Wednesday, March 21, 2012

Patent idea

Home CPK monitoring kit: No more waiting 3 weeks to know if you indeed have a flare coming! No more mind games with phantom pains and soreness! No more doomsday worries that your meds have stopped working! Simply prick and stop obsessing over your latest round of bloodwork. Now, that's peace of mind.

Yep, I'd buy one.


  1. I searched your blog looking for your diet, but found nothing. Can you elborate on your diet now versus how you used to eat prior to your diagnosis? I want to know if a plant based diet improves health for those with our disease...

  2. Hello,
    I wouldn't say that I follow any hard-and-fast rules. For the most part, I focus on whole grains (oatmeal and whole wheat pastas and breads), non-meat protein (eggs, beans, dairy), and plenty of fruits and vegetables. However, I would describe this as my general trend, not my universal rule. I tend to have a sweet tooth and eat plenty of desserts/baked goods. I also have low-quality meat more often than I would like... if I am at a picnic where hot dogs are the only item served, then I will have them. In my opinion, it would be too cumbersome and "un-fun" to be that strict, although plenty of people do and report that they feel great. I have contemplated going cold-turkey on things like meat, gluten, etc. in hopes of creating the most "anti-inflammatory" diet possible, but have not gone that far yet. In general, a plant-based diet that emphasizes whole grains, whole ingredients (instead of processed ones), healthy fats, lots of produce, and lean high-quality protein is going to enable good general health. Unless you have a very specific G-I condition (such as celiac disease), I don't think that completely eliminating anything is as beneficial as having a sensible and nutritious diet most of the time. There are certain anti-inflammatory "super-foods" that I do try and incorporate regularly, though. Spinach, garlic, cinnamon, flaxseed, and olive oil are some staples that I cook with.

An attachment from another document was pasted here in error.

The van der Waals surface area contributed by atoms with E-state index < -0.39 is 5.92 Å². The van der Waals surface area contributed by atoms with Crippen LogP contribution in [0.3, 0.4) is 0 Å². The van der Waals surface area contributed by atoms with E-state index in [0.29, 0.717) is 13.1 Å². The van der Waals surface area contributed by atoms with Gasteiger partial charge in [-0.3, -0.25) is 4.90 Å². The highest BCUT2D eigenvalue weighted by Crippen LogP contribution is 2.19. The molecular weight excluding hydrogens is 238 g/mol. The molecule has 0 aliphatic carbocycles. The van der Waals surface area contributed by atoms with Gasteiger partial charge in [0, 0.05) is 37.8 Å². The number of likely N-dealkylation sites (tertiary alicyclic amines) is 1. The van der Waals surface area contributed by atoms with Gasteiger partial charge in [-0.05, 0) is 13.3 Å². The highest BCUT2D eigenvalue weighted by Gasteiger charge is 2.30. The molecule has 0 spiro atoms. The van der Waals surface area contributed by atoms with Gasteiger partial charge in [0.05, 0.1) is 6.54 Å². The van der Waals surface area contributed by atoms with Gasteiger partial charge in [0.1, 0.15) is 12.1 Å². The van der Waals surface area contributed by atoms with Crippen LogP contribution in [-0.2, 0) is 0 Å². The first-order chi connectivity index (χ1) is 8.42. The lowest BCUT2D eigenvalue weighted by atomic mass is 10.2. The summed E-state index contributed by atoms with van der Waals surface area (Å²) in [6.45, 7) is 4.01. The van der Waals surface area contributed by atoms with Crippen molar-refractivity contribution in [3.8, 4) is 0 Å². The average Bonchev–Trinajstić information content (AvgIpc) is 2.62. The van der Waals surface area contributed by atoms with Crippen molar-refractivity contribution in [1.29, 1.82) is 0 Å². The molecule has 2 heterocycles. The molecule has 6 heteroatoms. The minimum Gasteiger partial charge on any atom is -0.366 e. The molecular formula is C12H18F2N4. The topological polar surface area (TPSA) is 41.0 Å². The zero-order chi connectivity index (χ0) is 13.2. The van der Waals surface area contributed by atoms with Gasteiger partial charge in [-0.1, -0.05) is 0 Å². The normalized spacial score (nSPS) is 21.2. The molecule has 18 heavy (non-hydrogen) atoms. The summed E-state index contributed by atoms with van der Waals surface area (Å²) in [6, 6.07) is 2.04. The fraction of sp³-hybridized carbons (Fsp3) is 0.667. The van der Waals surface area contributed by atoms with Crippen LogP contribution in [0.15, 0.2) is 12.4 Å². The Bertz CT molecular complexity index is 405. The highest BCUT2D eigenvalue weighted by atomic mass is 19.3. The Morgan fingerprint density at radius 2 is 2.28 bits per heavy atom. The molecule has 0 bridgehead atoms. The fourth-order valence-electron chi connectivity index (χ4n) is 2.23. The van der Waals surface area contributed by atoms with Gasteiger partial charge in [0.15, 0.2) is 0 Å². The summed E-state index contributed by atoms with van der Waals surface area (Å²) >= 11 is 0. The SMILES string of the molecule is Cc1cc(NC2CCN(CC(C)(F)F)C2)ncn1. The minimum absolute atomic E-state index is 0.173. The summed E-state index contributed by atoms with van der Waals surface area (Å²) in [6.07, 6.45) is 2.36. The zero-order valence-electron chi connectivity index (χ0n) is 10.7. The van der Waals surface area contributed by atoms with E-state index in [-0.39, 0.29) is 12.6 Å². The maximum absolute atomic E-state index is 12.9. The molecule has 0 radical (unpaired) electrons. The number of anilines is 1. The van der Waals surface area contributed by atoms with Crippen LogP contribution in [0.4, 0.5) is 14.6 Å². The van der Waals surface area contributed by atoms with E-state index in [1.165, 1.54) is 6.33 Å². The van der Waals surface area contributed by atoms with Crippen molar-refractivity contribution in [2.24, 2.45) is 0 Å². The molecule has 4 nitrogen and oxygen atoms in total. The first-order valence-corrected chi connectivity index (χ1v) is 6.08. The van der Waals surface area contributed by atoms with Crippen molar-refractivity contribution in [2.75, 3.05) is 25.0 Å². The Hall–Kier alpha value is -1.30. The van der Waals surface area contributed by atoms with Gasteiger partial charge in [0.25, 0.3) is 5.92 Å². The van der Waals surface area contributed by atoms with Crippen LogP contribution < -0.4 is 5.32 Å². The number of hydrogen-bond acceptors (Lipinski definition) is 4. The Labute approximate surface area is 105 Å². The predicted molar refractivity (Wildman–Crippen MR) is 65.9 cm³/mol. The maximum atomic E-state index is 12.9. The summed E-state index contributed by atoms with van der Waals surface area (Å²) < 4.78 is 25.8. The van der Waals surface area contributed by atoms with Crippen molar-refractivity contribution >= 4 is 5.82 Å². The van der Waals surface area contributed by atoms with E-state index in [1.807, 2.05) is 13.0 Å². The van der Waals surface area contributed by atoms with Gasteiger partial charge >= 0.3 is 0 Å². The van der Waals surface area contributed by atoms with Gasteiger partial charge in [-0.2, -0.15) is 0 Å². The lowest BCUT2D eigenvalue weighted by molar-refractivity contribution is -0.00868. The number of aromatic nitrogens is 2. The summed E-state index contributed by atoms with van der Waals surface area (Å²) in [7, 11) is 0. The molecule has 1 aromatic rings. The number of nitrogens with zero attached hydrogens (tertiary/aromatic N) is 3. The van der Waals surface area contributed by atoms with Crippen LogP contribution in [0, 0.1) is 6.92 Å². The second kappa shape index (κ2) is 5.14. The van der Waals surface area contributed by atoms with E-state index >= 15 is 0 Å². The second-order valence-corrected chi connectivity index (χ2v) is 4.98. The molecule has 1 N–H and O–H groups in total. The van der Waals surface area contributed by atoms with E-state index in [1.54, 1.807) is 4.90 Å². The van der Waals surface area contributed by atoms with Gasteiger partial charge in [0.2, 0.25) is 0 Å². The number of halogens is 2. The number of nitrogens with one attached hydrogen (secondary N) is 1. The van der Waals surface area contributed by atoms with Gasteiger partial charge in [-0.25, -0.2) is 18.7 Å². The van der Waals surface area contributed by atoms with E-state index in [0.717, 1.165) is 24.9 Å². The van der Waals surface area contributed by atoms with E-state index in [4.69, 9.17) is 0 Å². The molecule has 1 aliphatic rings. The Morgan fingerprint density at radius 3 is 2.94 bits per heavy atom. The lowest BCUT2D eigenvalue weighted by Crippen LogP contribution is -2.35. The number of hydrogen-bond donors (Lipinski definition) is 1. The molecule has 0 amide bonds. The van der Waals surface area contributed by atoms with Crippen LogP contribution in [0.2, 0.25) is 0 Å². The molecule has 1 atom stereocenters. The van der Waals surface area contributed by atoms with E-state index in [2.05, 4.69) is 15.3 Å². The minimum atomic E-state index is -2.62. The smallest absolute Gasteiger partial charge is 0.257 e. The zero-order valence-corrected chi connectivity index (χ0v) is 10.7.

1. And you asked if my eating habits are different pre- and post- diagnosis. I would say that my diet is somewhat healthier now, but I don't think that I would attribute that to my diagnosis. Rather, it's because I've gotten older and more per-snickety about what high-quality food is and what I'm willing to put into my body.